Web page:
Interesting to hear the story about the Chinese and South Korean women's doubles badminton team incurring the wrath of the media and spectators for not trying hard enough in their match with South Korea last night. Both teams had already qualified for the quarter finals but neither wanted to face the stronger, other Chinese team in the knockout stage and so decided to see how many times they could hit the shuttlecock into the net or simply out of play. Eventually the referee stepped in to warn them about 'not competing' and the Koreans won. One of the spectators on the radio stated that it had been the worse display he had seen in over 500 badminton tournaments. 500!
This news came a few hours after the Japanese manager had told his women's football team not to go for a win against South Africa because he wanted them to remain based in Cardiff for the quarter finals. Of course this idea of not performing to your best isn't new, last season the South African men's football team coach managed to cock things up with his instructions to his players to ease off which resulted in the team failing to qualify for the African Cup of Nations. In England you can go back to the relegation of Man City in May 1996 when Alan Ball instructed his players to play keep ball in the corner during their 2-2 draw with Liverpool rather than going for the win because he thought that Coventry (who would stay up only if they won) were losing. By the time Niall Quinn made his famous run out of the Maine Road tunnel to tell Ball that City needed to win it was too late.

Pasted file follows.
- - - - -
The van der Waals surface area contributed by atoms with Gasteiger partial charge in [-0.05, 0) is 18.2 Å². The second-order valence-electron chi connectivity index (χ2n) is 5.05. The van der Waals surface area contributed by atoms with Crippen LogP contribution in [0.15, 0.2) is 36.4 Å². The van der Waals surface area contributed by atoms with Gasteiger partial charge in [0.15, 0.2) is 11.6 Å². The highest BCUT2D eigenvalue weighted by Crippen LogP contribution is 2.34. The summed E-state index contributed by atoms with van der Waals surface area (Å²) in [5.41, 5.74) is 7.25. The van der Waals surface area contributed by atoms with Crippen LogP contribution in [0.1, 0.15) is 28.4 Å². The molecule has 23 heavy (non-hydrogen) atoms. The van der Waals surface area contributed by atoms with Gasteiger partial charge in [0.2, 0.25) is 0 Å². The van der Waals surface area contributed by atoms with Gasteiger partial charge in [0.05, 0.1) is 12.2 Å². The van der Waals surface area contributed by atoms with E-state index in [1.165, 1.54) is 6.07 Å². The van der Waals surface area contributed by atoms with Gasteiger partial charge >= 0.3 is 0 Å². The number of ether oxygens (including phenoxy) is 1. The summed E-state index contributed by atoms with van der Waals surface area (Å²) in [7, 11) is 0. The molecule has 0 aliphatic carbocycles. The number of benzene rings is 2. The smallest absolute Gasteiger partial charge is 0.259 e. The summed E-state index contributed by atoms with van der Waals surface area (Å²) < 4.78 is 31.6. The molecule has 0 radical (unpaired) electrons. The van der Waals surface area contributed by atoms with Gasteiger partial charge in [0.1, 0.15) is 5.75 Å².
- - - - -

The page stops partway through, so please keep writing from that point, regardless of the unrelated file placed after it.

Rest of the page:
And of course F1 fans can probably remember exactly where they were in May 2001 when poor old Rubens Barrichello was leading the Austrian Grand Prix coming out of the last corner when Ferrari boss Jean Rodt told him over the radio to 'let Michael pass'. Schumacher won the race and increased his lead in the drivers championship over David Coulthard, a lead that would have been reduced to two points had Schumi failed to win.
A few weeks ago speedway fans were treated to the sight of first Denmark and then Australia trying to finish last in heats 16 and 17 of the Speedway World Cup final in Sweden. The World Cup has this bizarre rule which allows teams to play a joker and double their points in any given heat when they fall six points behind the leading team, Denmark knew that they could prevent Australia falling six points behind going into heat 16 if they finished last and caused Australia to get a point so coming off the last bend Niki Pedersen rolled back his throttle and allowed Jason Crump to go by. In the next heat, much to the consternation of Sky commentator Nigel Pearson, Aussie Davey Watt managed to finish last behind Mikkel B Jensen and set-up Chris Holder to ride in heat 18 with the joker. Holder duly collected six points, fortunately for the sanity of Nigel Pearson and all those watching Denmark won the World Cup. Last weeks letters page of Speedway Star was the first issue I have seen where the whole page was devoted to one subject, comments about the use and validity of the joker, with most people in agreement that it should be dispatched to somewhere dark and unpleasant immediately.
Manipulating the result is not something new in sport but usually when it does happen it is less obvious than in the above cases of China, South Korea, Rubens Barrichello and Australia, and what the public wants more than anything (records, medals, titles etc) is to see competition and two opposing sides trying.